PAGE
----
Weed treatment has been postponed until Monday, Aug. 14 due to a short supply of the chemicals used to combat unwanted and invasive growth. The treatment areas remain as originally planned. The water will remain safe for swimming but should not be used for agricultural purposes for five days. Signs are being reposted around the lakes.
The hydrilla recently discovered near the marina appears to be a new strain known as hydrilla verticalillata, which was discovered in the Connecticut River in 2016. According to Connecticut’s Invasive Aquatic Plant, Clam, and Mussel Identification Guide this strain “is among the most troublesome invasive aquatic plants in Florida and other southern states. It crowds out native vegetation, harms fisheries, sickens wildfowl, impedes recreation, and reduces property values.” There is much more information in the guide. But this helps explain the TLA’s concern with this particular plant, and why we have contracted with experts to search for and root out this strain. Page 13 of the report has pictures of this plant. Please note that it looks very much like other plants in the water. But if you think you have found this invasive weed please do not remove it. Instead, note where you saw it and email firstname.lastname@example.org. We will investigate.
Photo contest winners were announced: Neil Schechter and Jennifer Lea Dulin.
The annual meeting of the Twin Lakes Association on Aug. 5 was well attended, easily providing a quorum with 73 members present and 57 proxy votes in hand. After a detailed presentation of the TLA’s budget and expenses, members agreed to authorize up to $80,000 from the general fund and up to $30,000 from privately donated earmarked funds on measures needed to comply with state rules and maintain water quality through June 2024. A picnic lunch followed (pictured at right). Slides from the presentation detailing these expenses have been posted on the TLA website.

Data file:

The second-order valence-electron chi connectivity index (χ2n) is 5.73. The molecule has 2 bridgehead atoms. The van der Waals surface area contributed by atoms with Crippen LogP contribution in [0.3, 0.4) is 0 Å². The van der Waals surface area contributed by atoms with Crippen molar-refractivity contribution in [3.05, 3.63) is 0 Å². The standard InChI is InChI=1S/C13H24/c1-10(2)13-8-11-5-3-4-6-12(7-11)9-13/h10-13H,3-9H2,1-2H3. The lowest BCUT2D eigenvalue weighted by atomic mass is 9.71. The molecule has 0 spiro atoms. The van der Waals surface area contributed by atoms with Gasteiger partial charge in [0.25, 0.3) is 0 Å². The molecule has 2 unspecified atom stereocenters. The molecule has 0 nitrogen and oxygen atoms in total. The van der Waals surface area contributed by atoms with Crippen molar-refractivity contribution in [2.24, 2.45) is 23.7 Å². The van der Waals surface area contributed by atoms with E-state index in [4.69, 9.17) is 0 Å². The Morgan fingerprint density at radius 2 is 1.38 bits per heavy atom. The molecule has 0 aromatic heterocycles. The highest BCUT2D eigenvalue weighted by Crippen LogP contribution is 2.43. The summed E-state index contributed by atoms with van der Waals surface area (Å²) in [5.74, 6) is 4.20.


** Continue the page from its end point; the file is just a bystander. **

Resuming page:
John Landon of the Salisbury Association Land Trust offered an update on the nearly 300 acres newly for sale along Twin Lakes Road. His group hopes to raise funds to gain control of the ground and preserve it. The listing price for this ground is $2.995 million. Landon spoke of the environmental impact of the tract, which is part of the broader watershed and a critical connector between other preserved lands that are home to many animals and rare plants. He said he was optimistic that the effort would be a success. Maps of the areas in question are part of the slides posted on the website. You can find more information in the meeting minutes.
Twin Lakes Day is enjoying a resurgence of popularity under new leadership from Sharon Aiuvalasit and continued support from Justin Meyer. The event on Saturday drew 12 families with about 25 kids and parents participating in races, and others who were just there to watch the fun. Our thanks to Sharon and Justin. Pictures below.